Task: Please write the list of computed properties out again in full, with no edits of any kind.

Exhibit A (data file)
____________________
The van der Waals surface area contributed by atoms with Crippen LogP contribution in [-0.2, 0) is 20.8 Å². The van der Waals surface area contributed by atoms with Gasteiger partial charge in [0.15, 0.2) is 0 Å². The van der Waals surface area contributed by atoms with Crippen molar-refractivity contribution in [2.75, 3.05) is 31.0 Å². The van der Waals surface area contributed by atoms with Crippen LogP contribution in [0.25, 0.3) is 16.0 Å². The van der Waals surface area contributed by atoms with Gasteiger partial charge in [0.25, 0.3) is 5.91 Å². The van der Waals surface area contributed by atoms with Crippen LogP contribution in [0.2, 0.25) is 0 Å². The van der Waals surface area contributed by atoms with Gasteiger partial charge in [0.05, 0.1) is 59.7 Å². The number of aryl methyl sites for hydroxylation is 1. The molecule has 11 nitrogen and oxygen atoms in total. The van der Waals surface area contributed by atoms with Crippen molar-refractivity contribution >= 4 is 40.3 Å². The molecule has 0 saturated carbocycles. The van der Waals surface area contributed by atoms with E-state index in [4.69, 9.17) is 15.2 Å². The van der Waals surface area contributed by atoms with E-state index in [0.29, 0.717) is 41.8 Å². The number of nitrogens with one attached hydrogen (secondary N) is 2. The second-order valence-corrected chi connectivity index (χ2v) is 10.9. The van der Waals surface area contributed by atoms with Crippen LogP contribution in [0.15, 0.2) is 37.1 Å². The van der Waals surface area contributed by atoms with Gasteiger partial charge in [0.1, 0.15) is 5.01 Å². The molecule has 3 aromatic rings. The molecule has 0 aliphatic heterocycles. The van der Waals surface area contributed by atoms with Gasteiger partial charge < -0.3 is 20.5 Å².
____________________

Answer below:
The van der Waals surface area contributed by atoms with Crippen LogP contribution in [-0.2, 0) is 20.8 Å². The van der Waals surface area contributed by atoms with Gasteiger partial charge in [0.15, 0.2) is 0 Å². The van der Waals surface area contributed by atoms with Crippen molar-refractivity contribution in [2.75, 3.05) is 31.0 Å². The van der Waals surface area contributed by atoms with Crippen LogP contribution in [0.25, 0.3) is 16.0 Å². The van der Waals surface area contributed by atoms with Gasteiger partial charge in [0.25, 0.3) is 5.91 Å². The van der Waals surface area contributed by atoms with Crippen LogP contribution in [0.2, 0.25) is 0 Å². The van der Waals surface area contributed by atoms with Gasteiger partial charge in [0.05, 0.1) is 59.7 Å². The number of aryl methyl sites for hydroxylation is 1. The molecule has 11 nitrogen and oxygen atoms in total. The van der Waals surface area contributed by atoms with Crippen molar-refractivity contribution >= 4 is 40.3 Å². The molecule has 0 saturated carbocycles. The van der Waals surface area contributed by atoms with E-state index in [4.69, 9.17) is 15.2 Å². The van der Waals surface area contributed by atoms with E-state index in [0.29, 0.717) is 41.8 Å². The number of nitrogens with one attached hydrogen (secondary N) is 2. The second-order valence-corrected chi connectivity index (χ2v) is 10.9. The van der Waals surface area contributed by atoms with Crippen LogP contribution in [0.15, 0.2) is 37.1 Å². The van der Waals surface area contributed by atoms with Gasteiger partial charge in [0.1, 0.15) is 5.01 Å². The molecule has 3 aromatic rings. The molecule has 0 aliphatic heterocycles. The van der Waals surface area contributed by atoms with Gasteiger partial charge < -0.3 is 20.5 Å².